Sing Street (2016)
For many people, garage bands are synonymous with adolescence and its associated yearnings for identity, independence and fun. The Irish-produced Sing Street (2016) steps into this space with a more complex mixture of ingredients than is usual for such films. Described as a musical comedy, it is also a coming-of-age romance and a period film set against themes of economic recession, family discord and school bullying. Director/writer John Carney prefers to call it a ‘stealth musical’: one that sneaks up on audiences who otherwise might not choose to see a traditional musical. Whatever you call it, this in one of the most engaging and enjoyable films of the year so far.
Set in Dublin during the 1980s, this simple story is told through the eyes of 15 year-old Conor whose quarrelling cash-strapped parents move him from an expensive private school to a local parish school. It is a cultural shock and violence from schoolyard thugs and priests are standard fare for a community where drugs, alcohol and beatings are commonplace. He meets alluring but unattainable 16 year-old Raphina who has left school to become a London model and asks her to join his band (which does not exist). The rest of the film traces the formation of his band called Sing Street and its growth from hopeless wannabes to a credible group of musicians.
Unlike traditional musicals where dialogue slips into song at the slightest provocation, the music works naturally both in and for the film to underscore the humour and pathos of growing up. The first-time romance runs parallel to the evolving music while Conor’s maturing outlook on life helps him rise above the limited opportunities that Dublin offers. The toe-tapping soundtrack includes Duran Duran, Joe Jackson, Hall & Oates, The Jam, The Cure, as well as performances by the Sing Street Band and others.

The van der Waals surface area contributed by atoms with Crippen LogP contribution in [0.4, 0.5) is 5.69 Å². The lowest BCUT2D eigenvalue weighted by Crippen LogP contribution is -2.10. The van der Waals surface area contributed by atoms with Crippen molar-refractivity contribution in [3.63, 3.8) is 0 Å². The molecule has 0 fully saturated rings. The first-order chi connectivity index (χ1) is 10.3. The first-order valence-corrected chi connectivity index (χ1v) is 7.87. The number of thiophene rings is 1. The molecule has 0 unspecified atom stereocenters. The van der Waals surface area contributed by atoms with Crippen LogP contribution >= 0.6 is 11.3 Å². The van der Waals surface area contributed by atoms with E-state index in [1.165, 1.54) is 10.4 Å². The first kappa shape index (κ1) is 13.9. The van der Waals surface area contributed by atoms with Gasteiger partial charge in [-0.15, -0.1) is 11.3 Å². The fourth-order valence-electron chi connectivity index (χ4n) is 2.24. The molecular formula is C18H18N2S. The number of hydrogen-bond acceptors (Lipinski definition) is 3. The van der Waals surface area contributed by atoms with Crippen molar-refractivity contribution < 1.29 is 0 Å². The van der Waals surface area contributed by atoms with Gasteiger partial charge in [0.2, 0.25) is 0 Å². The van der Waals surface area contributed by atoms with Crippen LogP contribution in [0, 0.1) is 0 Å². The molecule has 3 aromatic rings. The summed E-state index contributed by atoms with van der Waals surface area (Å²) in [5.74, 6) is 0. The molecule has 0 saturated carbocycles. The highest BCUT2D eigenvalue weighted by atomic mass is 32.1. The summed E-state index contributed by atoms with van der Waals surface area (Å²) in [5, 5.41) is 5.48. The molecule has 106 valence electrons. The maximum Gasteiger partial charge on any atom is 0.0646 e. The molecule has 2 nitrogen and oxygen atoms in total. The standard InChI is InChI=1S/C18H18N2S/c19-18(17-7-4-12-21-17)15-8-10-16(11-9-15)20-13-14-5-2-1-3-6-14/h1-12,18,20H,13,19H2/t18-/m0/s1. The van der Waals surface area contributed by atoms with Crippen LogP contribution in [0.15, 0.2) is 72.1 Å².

Sing Street has no pretensions to originality and it relies entirely on genre-familiar ingredients. But it soars well above its class because of outstanding casting and a brilliant soundtrack. Conor and Raphina are immensely attractive and likable personalities and their remarkable acting range lets them glide effortlessly from precocious youth through adolescent angst to unrestrained exuberance. They are the soul of the film and become as one with its music.This is a joyful upbeat film that expresses youth’s unshakeable faith in the power of music and a great little gem from The Emerald Isle.
Director: John Carney
Stars: Ferdia Walsh-Peelo, Lucy Boynton